UC College of Law
Volume 4, Issue 4
January 2012

Ingot Recapping a Successful Year

From bar passage rates being first in the state to over 1,500 applicants applying for this fall’s entering class, 2011 was a special year for the University of Cincinnati College of Law. As we begin 2012, here is a brief snapshot of the year that was.

In January, the new Economic and Community Development Clinic opened its doors, enabling third-year law students to directly assist small business owners and non-profit organizations in a variety of capacities. The following month saw the kick-off of Catalyst, a micro-mentoring program designed to fold students in the lives of attorneys. Still in its early stages, Catalyst is already linking law students with mentor attorneys in Chicago, Philadelphia, Columbus and Cleveland.

In April, the law school’s Ohio Innocence Project co-hosted the first ever international conference on wrongful convictions right here in Cincinnati at the National Underground Railroad Freedom Center. Participants from 20 countries around the world were in attendance. The summer then marked the inauguration of the Institute for the Global Practice of Law—an initiative to train foreign lawyers about the U.S. legal system. In August, 119 members of the Class of 2014 began their careers at the law school (this following an admission cycle with our second highest number of applications ever received – over 1,500).

September brought justice for inmate David Ayers, freed by the Ohio Innocence Project after being in prison for 11 years. It was their 14th such victory since 2003. Later in the fall, bar exam results were announced, with our graduates passing the July Ohio Bar Exam at a 94% rate on their first attempt—leading Ohio's nine law schools in first place.

To read details about any of these items (and much more) visit our website www.law.uc.edu.

IngotChesley Lecture to Focus on ‘Occupy’ Movement, Matters of Inequality

Ann Navaro Professor Angela P. Harris, University of California, Davis, School of Law, will present the lecture "The Occupy Wall Street Blues: Why Americans Have Trouble Talking About Inequality" on Wednesday, January 11, 2012 at 12:15 p.m. In her talk, she will discuss some of the reasons, legal and political, why Americans have trouble talking about race, class, and structural inequality in particular. (Read More)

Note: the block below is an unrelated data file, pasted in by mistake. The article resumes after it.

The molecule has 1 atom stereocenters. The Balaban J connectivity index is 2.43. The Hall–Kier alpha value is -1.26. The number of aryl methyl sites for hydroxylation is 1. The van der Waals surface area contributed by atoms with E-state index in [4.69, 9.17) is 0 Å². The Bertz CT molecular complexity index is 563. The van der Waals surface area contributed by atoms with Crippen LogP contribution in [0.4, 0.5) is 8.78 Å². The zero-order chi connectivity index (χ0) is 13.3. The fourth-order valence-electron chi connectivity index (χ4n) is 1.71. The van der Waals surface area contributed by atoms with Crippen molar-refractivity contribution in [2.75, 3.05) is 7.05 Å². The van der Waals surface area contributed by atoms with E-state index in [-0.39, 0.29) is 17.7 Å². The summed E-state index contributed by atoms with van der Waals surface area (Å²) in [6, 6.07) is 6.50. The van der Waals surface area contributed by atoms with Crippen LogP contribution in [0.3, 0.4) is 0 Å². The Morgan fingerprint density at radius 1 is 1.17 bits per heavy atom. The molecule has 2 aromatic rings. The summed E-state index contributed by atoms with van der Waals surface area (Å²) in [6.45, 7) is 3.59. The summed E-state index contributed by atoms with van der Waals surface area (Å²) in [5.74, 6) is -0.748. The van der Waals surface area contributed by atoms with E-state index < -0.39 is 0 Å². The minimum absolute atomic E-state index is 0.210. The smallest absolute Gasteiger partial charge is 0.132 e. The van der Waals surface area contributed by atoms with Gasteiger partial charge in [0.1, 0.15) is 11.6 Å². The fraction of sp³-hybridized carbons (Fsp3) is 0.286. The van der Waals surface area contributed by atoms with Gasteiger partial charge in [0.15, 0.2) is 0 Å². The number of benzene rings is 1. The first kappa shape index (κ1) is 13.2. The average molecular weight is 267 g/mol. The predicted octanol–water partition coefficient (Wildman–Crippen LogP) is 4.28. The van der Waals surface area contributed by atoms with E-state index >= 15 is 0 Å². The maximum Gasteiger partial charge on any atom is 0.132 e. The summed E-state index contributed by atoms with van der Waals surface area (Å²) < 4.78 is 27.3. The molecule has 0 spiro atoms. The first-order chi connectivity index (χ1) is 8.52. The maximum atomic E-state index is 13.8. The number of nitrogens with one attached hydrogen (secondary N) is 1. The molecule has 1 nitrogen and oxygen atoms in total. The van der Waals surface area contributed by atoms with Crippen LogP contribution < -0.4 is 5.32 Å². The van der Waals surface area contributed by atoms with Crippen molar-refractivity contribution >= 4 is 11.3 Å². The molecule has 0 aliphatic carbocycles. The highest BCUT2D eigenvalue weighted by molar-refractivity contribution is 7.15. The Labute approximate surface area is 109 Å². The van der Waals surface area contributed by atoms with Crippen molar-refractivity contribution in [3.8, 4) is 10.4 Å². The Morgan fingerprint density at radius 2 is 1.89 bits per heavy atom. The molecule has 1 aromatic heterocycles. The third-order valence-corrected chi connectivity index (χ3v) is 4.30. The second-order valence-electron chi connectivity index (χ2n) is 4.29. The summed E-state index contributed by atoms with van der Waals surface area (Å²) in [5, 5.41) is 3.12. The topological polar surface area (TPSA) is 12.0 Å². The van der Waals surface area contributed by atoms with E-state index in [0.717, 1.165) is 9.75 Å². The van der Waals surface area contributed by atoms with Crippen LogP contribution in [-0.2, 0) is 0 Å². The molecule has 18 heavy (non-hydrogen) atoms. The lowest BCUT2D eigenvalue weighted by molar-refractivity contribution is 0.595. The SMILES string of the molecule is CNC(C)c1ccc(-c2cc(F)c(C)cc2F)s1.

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IngotProfessor Cogan Organizes International Law Workshop

Scott LewisProfessor Jacob Cogan co-organized the Works-in-Progress Workshop of the International Organizations Interest Group of the American Society of International Law (ASIL), which was held at the Tufts University Fletcher School of Law and Diplomacy, on October 28. Professor Cogan is an elected member of the American Law Institute, Co-Chair of the ASIL International Organizations Interest Group, and formerly a term member of the Council on Foreign Relations. He edits the International Law Reporter, a widely read and lauded blog on international law scholarship. He holds both German and U.S. citizenship. (Read More)

IngotSummer Public Interest Fellowship Program

SundeepEstablished in 1997, the Summer Public Interest Fellowship Program (SPIF) provides Cincinnati Law students with funds to work at unpaid public interest law positions. Over 90 students gained valuable experience through SPIF over the summer of 2011 working in local, regional, national and international public interest positions. Over the years partner organizations have included the ABA Judicial Clerkship Program, California Rural Legal Assistance Foundation, Cincinnati City Council, Danish Institute for Human Rights, Federal Trade Commission, New York City Legal Aid Society, ProKids, UNESCO and many, many more. (Read more)

IngotDean Emeritus Tomain's Latest Book Examines the Relationship Between Energy Law, Policy, and Politics

tax logo"Climate change presents the United States, and the world, with regulatory problems of a magnitude, complexity and scope unseen before," wrote Tomain, the Wilbert and Helen Ziegler Professor of Law, in his book Ending Dirty Energy Policy: Prelude to Climate Change. "The United States, however, particularly after the mid-term elections of 2010, lacks the political will necessary to aggressively address climate change."  (Read More)


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